Lauro Vizconde faces rapsBy Cathy Yamsuan and Julie M. Aurelio
Philippine Daily Inquirer
The man whose life story has symbolized the arduous quest for justice in the country now finds himself being haled to court.
The Quezon City prosecutor’s office has recommended the filing of charges against the directors of the International Broadcasting Co. (IBC) who served under the Arroyo administration for allegedly failing to remit their employees’ monthly contributions to the Philippine Health Insurance Corp. (PHIC or PhilHealth)
Among the accused is Lauro Vizconde, who lost his wife and two daughters in a massacre at their Parañaque City home in 1991 and again took a painful blow in 2010 when the Supreme Court acquitted the seven men earlier convicted of the murders, including a former senator’s son, Hubert Webb.
Vizconde was appointed to the IBC board by then President Gloria Macapagal-Arroyo in 2001. When a new administration took over, the 77-year-old widower was the only one retained in the board by President Aquino.
In an interview Wednesday, Vizconde, who was working in the US as a cook when the massacre took place, said he was given a board seat by Arroyo because “they just wanted to help me. It was only for survival since I don’t have a regular source of income.”
On Tuesday, Quezon City chief prosecutor Donald Lee approved the filing of charges against Vizconde and former IBC board members, namely Mark Allan, Jay Yambao, Joselito Yabut, Victor Felipe, Juanito de Asis and Ricardo Abcede.
The late Press Secretary Cerge Remonde was included among the respondents when the complaint was filed in 2009. Remonde died of a heart attack on Jan. 19, 2010.
Lee granted the motion for reconsideration filed by PhilHealth counsel Florecita Torreliza, who sought a reversal of the Feb. 13 resolution of Assistant City Prosecutor Alessandro Jurado who dismissed the case for lack of probable cause.
Torreliza filed the complaint in 2009, claiming that the respondents violated the 1995 National Health Insurance Act when they incurred an outstanding obligation to PHIC amounting to P6,153,825.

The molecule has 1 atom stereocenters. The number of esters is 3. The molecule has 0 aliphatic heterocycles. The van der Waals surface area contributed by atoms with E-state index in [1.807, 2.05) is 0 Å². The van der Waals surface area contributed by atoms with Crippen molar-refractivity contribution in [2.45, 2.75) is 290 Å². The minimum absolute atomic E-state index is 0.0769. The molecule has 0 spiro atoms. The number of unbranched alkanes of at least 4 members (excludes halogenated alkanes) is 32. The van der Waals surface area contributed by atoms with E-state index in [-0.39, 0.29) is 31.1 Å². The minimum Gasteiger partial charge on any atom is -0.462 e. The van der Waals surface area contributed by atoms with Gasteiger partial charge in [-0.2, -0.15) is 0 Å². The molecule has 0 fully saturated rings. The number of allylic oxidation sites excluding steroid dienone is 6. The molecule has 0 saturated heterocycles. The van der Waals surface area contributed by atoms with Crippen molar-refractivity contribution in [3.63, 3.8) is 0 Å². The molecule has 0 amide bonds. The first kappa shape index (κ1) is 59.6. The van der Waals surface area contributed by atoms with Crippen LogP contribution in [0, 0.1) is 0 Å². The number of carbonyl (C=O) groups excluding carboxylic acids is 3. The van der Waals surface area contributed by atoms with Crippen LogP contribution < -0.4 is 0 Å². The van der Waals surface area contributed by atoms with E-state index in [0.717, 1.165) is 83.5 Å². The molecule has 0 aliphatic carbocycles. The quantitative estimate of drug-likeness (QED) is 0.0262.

The amount represented the IBC employees’ PhilHealth contributions covering different periods: March to December 2004, January 2005 to December 2007, January to December 2008, and January to April 2009.
Records showed that PhilHealth sent a demand letter dated May 28, 2009, to the IBC manager but it apparently went unheeded. During the preliminary investigation, the respondents failed to submit evidence in their defense despite notices.
In a three-page resolution, Lee found merit in Torreliza’s appeal. “As correctly argued by the complainant, enrollment of all employers and employees in PhilHealth is mandatory … hence proof of coverage is not necessary. Probable cause exists against the respondents for failure and refusal to deduct contributions from IBC employees’ compensation and to remit it to the PHIC.”
A bail of P6,000 each was recommended for the provisional liberty of the respondents.
Reached by the Inquirer on the phone Wednesday, Vizconde insisted that the health premiums of IBC 13 employees were “paid regularly” and all their disputes with management had already been settled.
“The issue of PhilHealth premiums with the union has already been settled. So there is no problem as far as I know,” Vizconde said. “They no longer have any complaints even on the privatization (of IBC 13).
“The problems have already been settled during the past administration. When the new board came in, ayos na (everything has been settled),” he added.
If there was any concern yet to be addressed, it would be on the retirement benefits of former IBC employees, Vizconde said. “I know they have only been receiving partial payments every month.”